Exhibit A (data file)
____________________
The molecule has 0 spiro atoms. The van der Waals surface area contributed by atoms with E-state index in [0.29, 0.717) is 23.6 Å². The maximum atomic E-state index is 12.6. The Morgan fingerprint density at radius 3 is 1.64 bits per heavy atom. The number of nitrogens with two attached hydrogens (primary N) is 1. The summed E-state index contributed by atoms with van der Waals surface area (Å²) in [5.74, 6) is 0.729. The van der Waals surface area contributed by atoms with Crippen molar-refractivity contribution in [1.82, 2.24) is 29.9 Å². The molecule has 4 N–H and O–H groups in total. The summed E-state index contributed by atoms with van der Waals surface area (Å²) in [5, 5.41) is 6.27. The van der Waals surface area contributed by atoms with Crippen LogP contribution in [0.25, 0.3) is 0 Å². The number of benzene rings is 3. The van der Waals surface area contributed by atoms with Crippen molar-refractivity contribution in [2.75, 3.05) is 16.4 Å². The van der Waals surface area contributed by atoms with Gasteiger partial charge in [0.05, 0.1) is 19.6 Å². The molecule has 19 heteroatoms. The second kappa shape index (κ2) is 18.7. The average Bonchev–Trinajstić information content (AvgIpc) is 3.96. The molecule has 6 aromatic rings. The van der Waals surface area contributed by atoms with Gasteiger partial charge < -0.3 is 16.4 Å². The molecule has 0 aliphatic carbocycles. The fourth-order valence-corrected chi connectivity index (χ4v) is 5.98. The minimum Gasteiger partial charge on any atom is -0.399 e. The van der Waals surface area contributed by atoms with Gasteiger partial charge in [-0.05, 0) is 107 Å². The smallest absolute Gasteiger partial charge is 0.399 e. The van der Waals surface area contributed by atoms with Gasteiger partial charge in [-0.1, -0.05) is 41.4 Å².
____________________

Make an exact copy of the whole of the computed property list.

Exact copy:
The molecule has 0 spiro atoms. The van der Waals surface area contributed by atoms with E-state index in [0.29, 0.717) is 23.6 Å². The maximum atomic E-state index is 12.6. The Morgan fingerprint density at radius 3 is 1.64 bits per heavy atom. The number of nitrogens with two attached hydrogens (primary N) is 1. The summed E-state index contributed by atoms with van der Waals surface area (Å²) in [5.74, 6) is 0.729. The van der Waals surface area contributed by atoms with Crippen molar-refractivity contribution in [1.82, 2.24) is 29.9 Å². The molecule has 4 N–H and O–H groups in total. The summed E-state index contributed by atoms with van der Waals surface area (Å²) in [5, 5.41) is 6.27. The van der Waals surface area contributed by atoms with Crippen LogP contribution in [0.25, 0.3) is 0 Å². The number of benzene rings is 3. The van der Waals surface area contributed by atoms with Crippen molar-refractivity contribution in [2.75, 3.05) is 16.4 Å². The van der Waals surface area contributed by atoms with Gasteiger partial charge in [0.05, 0.1) is 19.6 Å². The molecule has 19 heteroatoms. The second kappa shape index (κ2) is 18.7. The average Bonchev–Trinajstić information content (AvgIpc) is 3.96. The molecule has 6 aromatic rings. The van der Waals surface area contributed by atoms with Gasteiger partial charge < -0.3 is 16.4 Å². The molecule has 0 aliphatic carbocycles. The fourth-order valence-corrected chi connectivity index (χ4v) is 5.98. The minimum Gasteiger partial charge on any atom is -0.399 e. The van der Waals surface area contributed by atoms with Gasteiger partial charge in [-0.05, 0) is 107 Å². The smallest absolute Gasteiger partial charge is 0.399 e. The van der Waals surface area contributed by atoms with Gasteiger partial charge in [-0.1, -0.05) is 41.4 Å².